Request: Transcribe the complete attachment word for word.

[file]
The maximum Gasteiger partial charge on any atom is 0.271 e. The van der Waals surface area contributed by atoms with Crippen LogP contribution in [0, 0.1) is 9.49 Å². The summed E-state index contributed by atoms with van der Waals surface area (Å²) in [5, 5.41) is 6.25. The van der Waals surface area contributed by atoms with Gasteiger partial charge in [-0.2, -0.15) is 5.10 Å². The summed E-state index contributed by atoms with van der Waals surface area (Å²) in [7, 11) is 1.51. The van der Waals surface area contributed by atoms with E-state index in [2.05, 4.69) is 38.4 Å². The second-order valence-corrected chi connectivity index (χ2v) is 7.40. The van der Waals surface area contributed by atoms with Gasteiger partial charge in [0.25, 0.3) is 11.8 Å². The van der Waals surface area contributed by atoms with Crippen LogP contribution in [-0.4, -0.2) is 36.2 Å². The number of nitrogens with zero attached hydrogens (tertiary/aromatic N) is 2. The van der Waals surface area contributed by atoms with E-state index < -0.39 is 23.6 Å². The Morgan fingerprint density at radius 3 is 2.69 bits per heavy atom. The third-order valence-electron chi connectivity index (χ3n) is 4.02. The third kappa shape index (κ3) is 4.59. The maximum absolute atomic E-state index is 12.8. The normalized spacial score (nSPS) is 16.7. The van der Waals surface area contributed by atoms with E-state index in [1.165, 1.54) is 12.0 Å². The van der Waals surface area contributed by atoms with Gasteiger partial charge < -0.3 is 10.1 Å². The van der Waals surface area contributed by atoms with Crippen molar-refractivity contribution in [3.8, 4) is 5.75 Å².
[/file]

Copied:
The maximum Gasteiger partial charge on any atom is 0.271 e. The van der Waals surface area contributed by atoms with Crippen LogP contribution in [0, 0.1) is 9.49 Å². The summed E-state index contributed by atoms with van der Waals surface area (Å²) in [5, 5.41) is 6.25. The van der Waals surface area contributed by atoms with Gasteiger partial charge in [-0.2, -0.15) is 5.10 Å². The summed E-state index contributed by atoms with van der Waals surface area (Å²) in [7, 11) is 1.51. The van der Waals surface area contributed by atoms with E-state index in [2.05, 4.69) is 38.4 Å². The second-order valence-corrected chi connectivity index (χ2v) is 7.40. The van der Waals surface area contributed by atoms with Gasteiger partial charge in [0.25, 0.3) is 11.8 Å². The van der Waals surface area contributed by atoms with Crippen LogP contribution in [-0.4, -0.2) is 36.2 Å². The number of nitrogens with zero attached hydrogens (tertiary/aromatic N) is 2. The van der Waals surface area contributed by atoms with E-state index < -0.39 is 23.6 Å². The Morgan fingerprint density at radius 3 is 2.69 bits per heavy atom. The third-order valence-electron chi connectivity index (χ3n) is 4.02. The third kappa shape index (κ3) is 4.59. The maximum absolute atomic E-state index is 12.8. The normalized spacial score (nSPS) is 16.7. The van der Waals surface area contributed by atoms with E-state index in [1.165, 1.54) is 12.0 Å². The van der Waals surface area contributed by atoms with Gasteiger partial charge < -0.3 is 10.1 Å². The van der Waals surface area contributed by atoms with Crippen molar-refractivity contribution in [3.8, 4) is 5.75 Å².